pered 20 meters to the try zone.
Moss' kick after was off the mark,
and the score was 19-5. East Caro-
lina continued to threaten with
several long runs by K.G. Moore.
Moore sparked the Pirates by carv-
ing up the Wol fpack defense like a
Thanksgiving turkey which led to
CulUgan's second try of the night, played first on Friday and set the Chris Patterson struck first by the season. The Pirates are in
and ended 24-5. tone by easily defeating the "B" running over some would-be tack- hopes ofwinning their third con-
The "B" side for East Carolina team for the Wolfpack. lers and received his first score of secutive championship.
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�DNESDAY
NIGHT
The East Carolinian
is now accepting applications
for the following positions:
Assistant Lifestyle Editor,
Copy Editor,
Classified Ad Technician,
Staff Writer and
Typesetter.
For more information, or for an
application, drop by
The East Carolinian
between 9 a.m. and 5 p.m.
Monday through Friday.
Iin.iru.iiis:
COGGIIMS CAR CARE �33
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Offer Good Mon-Thurs
Washington Highway
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ABC Permits
Take-outs Welcome
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Proudly presents:
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Special Guests:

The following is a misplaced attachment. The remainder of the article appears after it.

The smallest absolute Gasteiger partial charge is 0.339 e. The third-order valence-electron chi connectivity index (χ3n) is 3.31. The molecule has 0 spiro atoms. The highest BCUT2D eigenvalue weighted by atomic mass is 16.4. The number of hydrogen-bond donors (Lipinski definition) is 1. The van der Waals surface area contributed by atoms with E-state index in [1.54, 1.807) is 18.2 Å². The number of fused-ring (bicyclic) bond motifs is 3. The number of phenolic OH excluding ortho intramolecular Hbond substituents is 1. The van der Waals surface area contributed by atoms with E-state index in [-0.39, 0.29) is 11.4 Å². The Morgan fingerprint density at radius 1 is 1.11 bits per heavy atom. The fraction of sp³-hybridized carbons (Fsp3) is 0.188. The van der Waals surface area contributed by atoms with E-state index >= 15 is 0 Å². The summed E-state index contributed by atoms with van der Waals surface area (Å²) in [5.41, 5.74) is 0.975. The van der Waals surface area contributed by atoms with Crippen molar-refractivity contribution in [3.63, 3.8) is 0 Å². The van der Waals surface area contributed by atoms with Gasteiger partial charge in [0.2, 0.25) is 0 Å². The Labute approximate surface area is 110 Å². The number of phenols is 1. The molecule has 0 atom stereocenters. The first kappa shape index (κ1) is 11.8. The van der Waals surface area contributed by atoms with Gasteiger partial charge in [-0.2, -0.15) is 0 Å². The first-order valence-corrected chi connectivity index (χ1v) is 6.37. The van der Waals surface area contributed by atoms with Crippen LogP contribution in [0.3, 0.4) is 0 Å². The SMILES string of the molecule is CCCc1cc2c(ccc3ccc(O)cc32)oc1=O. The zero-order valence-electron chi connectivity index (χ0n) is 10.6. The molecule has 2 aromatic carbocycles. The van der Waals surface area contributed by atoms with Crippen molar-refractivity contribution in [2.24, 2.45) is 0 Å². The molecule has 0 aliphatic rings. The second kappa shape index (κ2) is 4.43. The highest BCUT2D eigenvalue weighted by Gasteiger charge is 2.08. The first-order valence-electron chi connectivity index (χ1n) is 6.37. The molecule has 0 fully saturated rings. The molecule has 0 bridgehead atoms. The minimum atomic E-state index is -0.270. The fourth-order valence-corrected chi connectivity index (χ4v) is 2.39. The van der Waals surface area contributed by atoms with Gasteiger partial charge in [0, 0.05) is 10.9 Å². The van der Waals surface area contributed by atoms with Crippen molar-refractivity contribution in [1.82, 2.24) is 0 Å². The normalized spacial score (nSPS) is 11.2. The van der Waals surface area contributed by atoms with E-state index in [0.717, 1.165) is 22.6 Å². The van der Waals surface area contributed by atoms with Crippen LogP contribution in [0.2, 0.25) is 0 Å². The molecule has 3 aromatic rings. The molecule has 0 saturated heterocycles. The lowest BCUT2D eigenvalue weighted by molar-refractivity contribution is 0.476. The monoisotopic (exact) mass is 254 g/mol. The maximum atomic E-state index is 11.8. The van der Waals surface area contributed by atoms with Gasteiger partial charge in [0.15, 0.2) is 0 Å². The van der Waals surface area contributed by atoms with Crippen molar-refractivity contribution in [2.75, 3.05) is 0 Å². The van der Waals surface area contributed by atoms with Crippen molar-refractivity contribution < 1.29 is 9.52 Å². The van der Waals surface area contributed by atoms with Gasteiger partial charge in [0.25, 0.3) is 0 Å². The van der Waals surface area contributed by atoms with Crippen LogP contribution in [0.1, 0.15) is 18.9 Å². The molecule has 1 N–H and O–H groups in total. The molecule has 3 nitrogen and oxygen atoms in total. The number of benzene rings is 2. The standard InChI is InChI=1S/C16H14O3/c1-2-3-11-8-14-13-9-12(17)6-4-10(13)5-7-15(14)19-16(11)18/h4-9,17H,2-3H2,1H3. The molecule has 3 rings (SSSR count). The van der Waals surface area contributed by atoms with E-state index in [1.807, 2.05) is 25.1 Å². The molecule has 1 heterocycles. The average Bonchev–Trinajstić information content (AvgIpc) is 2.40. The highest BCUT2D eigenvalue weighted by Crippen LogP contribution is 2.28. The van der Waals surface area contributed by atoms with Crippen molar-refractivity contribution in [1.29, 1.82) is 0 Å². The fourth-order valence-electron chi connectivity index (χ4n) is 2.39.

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Title
The East Carolinian, October 20, 1992
Description
East Carolina's student-run campus newspaper was first published in 1923 as the East Carolina Teachers College News (1923-1925). It has been re-named as The Teco Echo (1925, 1926-1952), East Carolinian (1952-1969), Fountainhead (1969-1979), and The East Carolinian (1969, 1979-present). It includes local, state, national, and international stories with a focus on campus events.
Date
October 20, 1992
Original Format
newspapers
Extent
Local Identifier
UA50.05.06.02.903
Subject(s)
Spatial
Location of Original
University Archives
Rights
This item has been made available for use in research, teaching, and private study. Researchers are responsible for using these materials in accordance with Title 17 of the United States Code and any other applicable statutes. If you are the creator or copyright holder of this item and would like it removed, please contact us at als_digitalcollections@ecu.edu.
http://rightsstatements.org/vocab/InC-EDU/1.0/